Pauli's Exclusion Principle: The Origin and Validation of a Scientific Principle

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Cambridge University Press, Aug 4, 2005 - Science - 211 pages
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There is hardly another principle in physics with wider scope of applicability and more far-reaching consequences than Pauli's exclusion principle. This book explores the principle's origin in the atomic spectroscopy of the early 1920s, its subsequent embedding into quantum mechanics, and later experimental validation with the development of quantum chromodynamics. Reconstruction of the crucial historic episode provides an excellent foil to reconsider Kuhn's view on incommensurability. The variety of themes skillfully interwoven will appeal to philosophers, historians, scientists and anyone interested in philosophy.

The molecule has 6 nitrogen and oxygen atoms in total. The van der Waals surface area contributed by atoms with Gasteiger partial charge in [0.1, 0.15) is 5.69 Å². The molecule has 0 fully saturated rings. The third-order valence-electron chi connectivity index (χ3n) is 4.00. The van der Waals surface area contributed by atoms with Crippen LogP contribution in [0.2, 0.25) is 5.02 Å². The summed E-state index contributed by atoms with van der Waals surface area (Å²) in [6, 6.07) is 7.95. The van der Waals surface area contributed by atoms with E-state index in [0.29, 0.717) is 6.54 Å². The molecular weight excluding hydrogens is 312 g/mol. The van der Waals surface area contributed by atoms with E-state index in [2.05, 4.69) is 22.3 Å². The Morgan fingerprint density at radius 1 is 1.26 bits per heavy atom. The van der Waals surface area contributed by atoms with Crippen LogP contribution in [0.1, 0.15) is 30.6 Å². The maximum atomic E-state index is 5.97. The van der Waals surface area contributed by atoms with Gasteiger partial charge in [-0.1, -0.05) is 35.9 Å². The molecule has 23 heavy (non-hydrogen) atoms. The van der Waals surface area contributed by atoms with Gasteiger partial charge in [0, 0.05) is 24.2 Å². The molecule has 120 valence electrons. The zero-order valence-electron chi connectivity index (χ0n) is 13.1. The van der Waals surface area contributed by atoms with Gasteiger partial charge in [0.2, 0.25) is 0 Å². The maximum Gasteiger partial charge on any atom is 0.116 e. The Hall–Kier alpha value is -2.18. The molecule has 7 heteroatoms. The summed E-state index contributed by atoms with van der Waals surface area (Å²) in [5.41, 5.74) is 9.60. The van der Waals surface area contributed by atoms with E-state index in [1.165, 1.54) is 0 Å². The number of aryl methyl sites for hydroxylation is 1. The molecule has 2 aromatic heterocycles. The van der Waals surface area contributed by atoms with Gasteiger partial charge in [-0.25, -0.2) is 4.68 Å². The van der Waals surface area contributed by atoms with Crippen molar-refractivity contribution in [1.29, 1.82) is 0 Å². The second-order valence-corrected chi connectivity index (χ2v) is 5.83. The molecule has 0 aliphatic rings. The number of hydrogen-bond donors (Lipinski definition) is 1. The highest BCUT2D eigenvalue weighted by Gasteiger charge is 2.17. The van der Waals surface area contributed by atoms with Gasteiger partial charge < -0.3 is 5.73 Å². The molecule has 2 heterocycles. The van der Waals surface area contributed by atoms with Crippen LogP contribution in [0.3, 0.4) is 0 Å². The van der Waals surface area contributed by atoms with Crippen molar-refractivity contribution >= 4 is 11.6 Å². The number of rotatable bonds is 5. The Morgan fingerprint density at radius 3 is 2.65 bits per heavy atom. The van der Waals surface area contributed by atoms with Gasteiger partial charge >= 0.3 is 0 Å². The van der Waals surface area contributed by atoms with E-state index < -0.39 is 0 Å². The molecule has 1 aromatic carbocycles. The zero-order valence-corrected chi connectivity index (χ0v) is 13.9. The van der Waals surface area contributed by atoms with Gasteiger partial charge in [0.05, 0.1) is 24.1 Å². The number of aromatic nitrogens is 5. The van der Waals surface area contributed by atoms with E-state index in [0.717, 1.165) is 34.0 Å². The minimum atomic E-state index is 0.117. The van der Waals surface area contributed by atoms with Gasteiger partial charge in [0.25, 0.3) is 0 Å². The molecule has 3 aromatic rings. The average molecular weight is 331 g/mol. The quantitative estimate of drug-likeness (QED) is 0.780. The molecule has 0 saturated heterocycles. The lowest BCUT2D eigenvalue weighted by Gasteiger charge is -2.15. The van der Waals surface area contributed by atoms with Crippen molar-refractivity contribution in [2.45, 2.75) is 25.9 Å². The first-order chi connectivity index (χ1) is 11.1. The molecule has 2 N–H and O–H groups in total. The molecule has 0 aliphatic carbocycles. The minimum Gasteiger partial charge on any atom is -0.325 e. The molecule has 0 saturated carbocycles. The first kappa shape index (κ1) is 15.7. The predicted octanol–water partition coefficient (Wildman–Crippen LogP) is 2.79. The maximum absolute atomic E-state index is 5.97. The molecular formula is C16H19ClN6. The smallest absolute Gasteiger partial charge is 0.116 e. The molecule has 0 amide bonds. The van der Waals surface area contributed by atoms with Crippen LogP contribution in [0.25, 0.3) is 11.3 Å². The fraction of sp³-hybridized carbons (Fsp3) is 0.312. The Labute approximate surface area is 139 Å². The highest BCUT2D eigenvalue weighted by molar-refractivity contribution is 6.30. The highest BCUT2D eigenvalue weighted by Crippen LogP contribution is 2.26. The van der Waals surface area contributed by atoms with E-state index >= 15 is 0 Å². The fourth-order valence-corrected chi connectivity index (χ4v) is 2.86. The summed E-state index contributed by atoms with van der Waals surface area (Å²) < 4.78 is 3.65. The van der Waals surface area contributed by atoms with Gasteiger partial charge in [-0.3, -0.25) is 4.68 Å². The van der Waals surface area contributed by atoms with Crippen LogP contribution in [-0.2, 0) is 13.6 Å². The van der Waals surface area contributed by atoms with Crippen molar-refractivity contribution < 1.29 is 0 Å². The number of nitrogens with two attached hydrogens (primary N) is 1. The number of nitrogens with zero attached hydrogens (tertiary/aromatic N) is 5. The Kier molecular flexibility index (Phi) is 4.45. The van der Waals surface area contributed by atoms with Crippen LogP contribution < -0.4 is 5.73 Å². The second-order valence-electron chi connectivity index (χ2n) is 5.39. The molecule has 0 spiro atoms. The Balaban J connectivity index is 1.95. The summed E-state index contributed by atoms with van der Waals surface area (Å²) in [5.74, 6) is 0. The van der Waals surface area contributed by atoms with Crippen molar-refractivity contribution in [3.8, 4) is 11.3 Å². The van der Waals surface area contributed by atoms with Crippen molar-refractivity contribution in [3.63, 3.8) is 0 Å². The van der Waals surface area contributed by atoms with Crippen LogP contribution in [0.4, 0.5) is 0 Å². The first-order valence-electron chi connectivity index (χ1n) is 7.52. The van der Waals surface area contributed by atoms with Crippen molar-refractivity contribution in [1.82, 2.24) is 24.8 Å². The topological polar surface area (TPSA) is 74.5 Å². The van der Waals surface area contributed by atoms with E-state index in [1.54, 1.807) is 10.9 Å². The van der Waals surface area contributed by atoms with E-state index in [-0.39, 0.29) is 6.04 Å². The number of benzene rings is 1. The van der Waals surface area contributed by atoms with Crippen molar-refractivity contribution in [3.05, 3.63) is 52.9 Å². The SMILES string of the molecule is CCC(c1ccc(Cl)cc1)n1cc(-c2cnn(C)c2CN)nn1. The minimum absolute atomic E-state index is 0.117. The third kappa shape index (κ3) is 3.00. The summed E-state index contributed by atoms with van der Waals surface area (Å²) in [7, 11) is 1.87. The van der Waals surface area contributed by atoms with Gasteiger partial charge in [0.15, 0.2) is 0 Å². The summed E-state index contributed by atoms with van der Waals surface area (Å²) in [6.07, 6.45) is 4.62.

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Contents

IV
1
V
7
VII
9
VIII
13
IX
21
X
25
XI
28
XII
31
XXVI
97
XXVII
103
XXIX
112
XXX
115
XXXI
119
XXXII
122
XXXIII
123
XXXIV
128

XIII
35
XIV
43
XV
47
XVI
52
XVII
55
XVIII
60
XIX
65
XX
73
XXI
78
XXII
81
XXIII
86
XXIV
91
XXV
93
XXXV
133
XXXVI
138
XXXVII
141
XXXVIII
145
XXXIX
154
XL
162
XLI
172
XLII
175
XLIII
179
XLIV
184
XLV
189
XLVI
204
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About the author (2005)

Michela Massimi is a Research Fellow at Girton College, University of Cambridge, affiliated to the Department of History and Philosophy of Science.

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